[Eeglablist] Meta-analysis on Libety-style experiments: Call for unpublished data
moritz.braun at uni-saarland.de
Thu Nov 7 05:47:28 PST 2019
In 1983, Benjamin Libet and colleagues published an influential study that sparked discussion and research on the existence of free will (Libet, Gleason, Wright, & Pearl, 1983). Studies in this tradition investigate the temporal pattern underlying the decision when to perform a volitional movement. Our research team at Saarland University is currently conducting a meta-analysis on Libet-style experiments, by which we mean experiments that are in a broader sense conducted in the “Libet-tradition”. For more information on the meta-analysis, see the abstract at the end of this email.
We are looking for unpublished data of studies in which healthy participants performed a task in which they had to choose the time for performing one specific motor action (so-called “when-task”). We are looking for studies that measured at least one of the following times, using any time measurement (e.g., Libet clock method, letter stream, inner monologue) and any monitoring technique (e.g., EEG, MEG, fMRI, none):
1) The time difference between the conscious intention to act and the actual onset of the movement (often referred to as “W-time”)
2) The time difference between the subjective awareness of the onset of the movement and the actual onset of the movement (often referred to as “M-time”)
3) The time difference between the onset of cerebral activity and the conscious intention to act (i.e. the onset of a neuronal marker minus W-time)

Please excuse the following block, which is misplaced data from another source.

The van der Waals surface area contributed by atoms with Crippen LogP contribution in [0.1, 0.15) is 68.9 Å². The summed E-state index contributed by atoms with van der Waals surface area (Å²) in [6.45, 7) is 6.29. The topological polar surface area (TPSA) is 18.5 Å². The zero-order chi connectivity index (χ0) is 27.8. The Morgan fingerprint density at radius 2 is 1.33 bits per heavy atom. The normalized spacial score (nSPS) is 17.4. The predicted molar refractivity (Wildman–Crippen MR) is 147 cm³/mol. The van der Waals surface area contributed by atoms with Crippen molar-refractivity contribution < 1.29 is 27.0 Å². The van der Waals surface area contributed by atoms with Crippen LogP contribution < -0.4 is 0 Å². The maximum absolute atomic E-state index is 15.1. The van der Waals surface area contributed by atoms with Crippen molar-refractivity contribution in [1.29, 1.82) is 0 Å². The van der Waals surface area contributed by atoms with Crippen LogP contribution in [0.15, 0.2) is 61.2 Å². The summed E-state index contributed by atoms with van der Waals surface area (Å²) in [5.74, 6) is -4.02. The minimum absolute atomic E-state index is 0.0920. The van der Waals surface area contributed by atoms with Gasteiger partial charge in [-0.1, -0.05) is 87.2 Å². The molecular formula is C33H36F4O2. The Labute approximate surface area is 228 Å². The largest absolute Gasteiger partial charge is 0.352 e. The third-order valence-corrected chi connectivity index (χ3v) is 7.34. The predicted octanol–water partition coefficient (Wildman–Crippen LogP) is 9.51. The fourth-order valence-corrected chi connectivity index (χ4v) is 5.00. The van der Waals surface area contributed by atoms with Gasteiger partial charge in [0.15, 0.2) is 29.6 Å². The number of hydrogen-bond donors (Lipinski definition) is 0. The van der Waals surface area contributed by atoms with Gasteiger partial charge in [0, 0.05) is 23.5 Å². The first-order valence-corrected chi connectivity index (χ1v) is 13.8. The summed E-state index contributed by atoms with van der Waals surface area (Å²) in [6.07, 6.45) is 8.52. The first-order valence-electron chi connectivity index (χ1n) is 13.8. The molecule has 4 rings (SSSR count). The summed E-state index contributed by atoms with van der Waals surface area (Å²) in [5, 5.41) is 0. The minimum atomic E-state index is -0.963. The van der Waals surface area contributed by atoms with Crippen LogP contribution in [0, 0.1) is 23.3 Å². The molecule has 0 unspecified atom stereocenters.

4) The time difference between the conscious intention to act and the subjective awareness of the onset of the movement (i.e. W-time minus M-time)
If you have any data concerning one or more of these times, we would appreciate if you shared your data with us. There are several ways to do so.
You can send us the raw data of your study in .csv format or as a file of any common statistics program (R, SPSS, SAS, Stata).
For your convenience, you can also use the following online sheet to enter the necessary data:
Alternatively, you can send us an output file of a statistics program of your choice (ideally as pdf) with the necessary information. See the end of this email for an overview.
We are aware that responding to this request requires effort. Nonetheless, we hope that you can find some time to help us out. The more data we can include, the more conclusive the meta-analysis will be.
Please send us the relevant data until the 8th of December 2019 and please do not hesitate to contact us if you have any questions!
Thank you for your help! It is greatly appreciated.
Moritz Braun, Janet Wessler, & Malte Friese
Department of Psychology, Saarland University, Germany
*** Additional information about the meta-analysis ***
Free will and the ability to intentionally and willingly act are two of the core properties human beings ascribe to themselves. In the light of the modern neuroscientific debate, these concepts are, nonetheless, often questioned. In the seminal Libet experiment (Libet, Gleason, Wright, & Pearl, 1983) on self-paced motor actions, preparatory brain activity preceded the conscious intention to act by about 350ms which again preceded the subjective awareness of the onset of the movement by another 150ms. These results sparked debates in various disciplines like philosophy, neuroscience and psychology, because some researchers interpreted these results to suggest that free will is a mere illusion. At the core of the debate and the research literature is the temporal pattern of preparatory brain activity, the conscious intention to act, the subjective awareness of the onset of the action and the actual onset of the action. The present meta-analysis aims at quantifying the average effect sizes of the main time differences based on all available evidence with meta-analytic techniques. We will further examine potential moderating factors of these time differences.